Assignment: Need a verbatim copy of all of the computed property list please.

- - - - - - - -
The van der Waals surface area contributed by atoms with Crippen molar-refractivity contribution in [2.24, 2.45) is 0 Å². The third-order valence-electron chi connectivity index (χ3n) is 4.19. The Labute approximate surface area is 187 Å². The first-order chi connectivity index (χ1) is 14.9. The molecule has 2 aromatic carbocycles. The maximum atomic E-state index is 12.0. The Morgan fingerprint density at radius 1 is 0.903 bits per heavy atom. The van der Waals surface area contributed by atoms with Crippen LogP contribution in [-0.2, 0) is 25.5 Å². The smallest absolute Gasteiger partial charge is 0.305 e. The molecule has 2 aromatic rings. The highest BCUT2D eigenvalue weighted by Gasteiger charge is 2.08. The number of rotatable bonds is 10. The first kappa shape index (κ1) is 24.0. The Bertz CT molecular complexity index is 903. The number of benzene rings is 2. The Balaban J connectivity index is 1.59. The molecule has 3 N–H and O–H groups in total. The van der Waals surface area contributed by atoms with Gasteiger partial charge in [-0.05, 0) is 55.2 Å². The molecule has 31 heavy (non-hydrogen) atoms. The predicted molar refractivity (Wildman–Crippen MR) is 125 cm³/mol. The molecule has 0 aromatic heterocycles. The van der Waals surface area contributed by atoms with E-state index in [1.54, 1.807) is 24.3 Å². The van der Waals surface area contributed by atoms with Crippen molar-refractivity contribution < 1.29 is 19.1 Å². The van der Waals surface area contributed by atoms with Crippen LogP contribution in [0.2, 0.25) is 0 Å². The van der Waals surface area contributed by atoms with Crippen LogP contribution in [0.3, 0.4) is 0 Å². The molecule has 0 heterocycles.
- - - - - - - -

The van der Waals surface area contributed by atoms with Crippen molar-refractivity contribution in [2.24, 2.45) is 0 Å². The third-order valence-electron chi connectivity index (χ3n) is 4.19. The Labute approximate surface area is 187 Å². The first-order chi connectivity index (χ1) is 14.9. The molecule has 2 aromatic carbocycles. The maximum atomic E-state index is 12.0. The Morgan fingerprint density at radius 1 is 0.903 bits per heavy atom. The van der Waals surface area contributed by atoms with Crippen LogP contribution in [-0.2, 0) is 25.5 Å². The smallest absolute Gasteiger partial charge is 0.305 e. The molecule has 2 aromatic rings. The highest BCUT2D eigenvalue weighted by Gasteiger charge is 2.08. The number of rotatable bonds is 10. The first kappa shape index (κ1) is 24.0. The Bertz CT molecular complexity index is 903. The number of benzene rings is 2. The Balaban J connectivity index is 1.59. The molecule has 3 N–H and O–H groups in total. The van der Waals surface area contributed by atoms with Gasteiger partial charge in [-0.05, 0) is 55.2 Å². The molecule has 31 heavy (non-hydrogen) atoms. The predicted molar refractivity (Wildman–Crippen MR) is 125 cm³/mol. The molecule has 0 aromatic heterocycles. The van der Waals surface area contributed by atoms with E-state index in [1.54, 1.807) is 24.3 Å². The van der Waals surface area contributed by atoms with Crippen molar-refractivity contribution < 1.29 is 19.1 Å². The van der Waals surface area contributed by atoms with Crippen LogP contribution in [0.2, 0.25) is 0 Å². The van der Waals surface area contributed by atoms with Crippen LogP contribution in [0.3, 0.4) is 0 Å². The molecule has 0 heterocycles.